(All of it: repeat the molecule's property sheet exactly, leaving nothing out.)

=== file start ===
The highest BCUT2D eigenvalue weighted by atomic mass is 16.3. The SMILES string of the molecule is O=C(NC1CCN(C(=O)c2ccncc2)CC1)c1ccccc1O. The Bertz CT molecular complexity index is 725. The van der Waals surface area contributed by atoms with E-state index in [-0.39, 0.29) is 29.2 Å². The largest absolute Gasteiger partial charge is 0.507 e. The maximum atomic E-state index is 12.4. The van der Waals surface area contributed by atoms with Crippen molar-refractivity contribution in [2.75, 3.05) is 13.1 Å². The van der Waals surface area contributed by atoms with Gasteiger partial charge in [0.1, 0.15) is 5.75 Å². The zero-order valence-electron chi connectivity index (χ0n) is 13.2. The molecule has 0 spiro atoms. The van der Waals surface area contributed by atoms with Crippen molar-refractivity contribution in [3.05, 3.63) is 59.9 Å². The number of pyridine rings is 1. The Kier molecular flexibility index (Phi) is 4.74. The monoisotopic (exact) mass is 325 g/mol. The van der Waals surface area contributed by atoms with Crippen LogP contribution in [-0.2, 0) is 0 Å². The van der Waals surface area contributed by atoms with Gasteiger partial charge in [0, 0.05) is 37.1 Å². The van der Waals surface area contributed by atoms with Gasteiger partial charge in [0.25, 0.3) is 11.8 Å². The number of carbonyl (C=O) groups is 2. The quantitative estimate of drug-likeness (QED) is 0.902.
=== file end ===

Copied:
The highest BCUT2D eigenvalue weighted by atomic mass is 16.3. The SMILES string of the molecule is O=C(NC1CCN(C(=O)c2ccncc2)CC1)c1ccccc1O. The Bertz CT molecular complexity index is 725. The van der Waals surface area contributed by atoms with E-state index in [-0.39, 0.29) is 29.2 Å². The largest absolute Gasteiger partial charge is 0.507 e. The maximum atomic E-state index is 12.4. The van der Waals surface area contributed by atoms with Crippen molar-refractivity contribution in [2.75, 3.05) is 13.1 Å². The van der Waals surface area contributed by atoms with Gasteiger partial charge in [0.1, 0.15) is 5.75 Å². The zero-order valence-electron chi connectivity index (χ0n) is 13.2. The molecule has 0 spiro atoms. The van der Waals surface area contributed by atoms with Crippen molar-refractivity contribution in [3.05, 3.63) is 59.9 Å². The number of pyridine rings is 1. The Kier molecular flexibility index (Phi) is 4.74. The monoisotopic (exact) mass is 325 g/mol. The van der Waals surface area contributed by atoms with Crippen LogP contribution in [-0.2, 0) is 0 Å². The van der Waals surface area contributed by atoms with Gasteiger partial charge in [0, 0.05) is 37.1 Å². The van der Waals surface area contributed by atoms with Gasteiger partial charge in [0.25, 0.3) is 11.8 Å². The number of carbonyl (C=O) groups is 2. The quantitative estimate of drug-likeness (QED) is 0.902.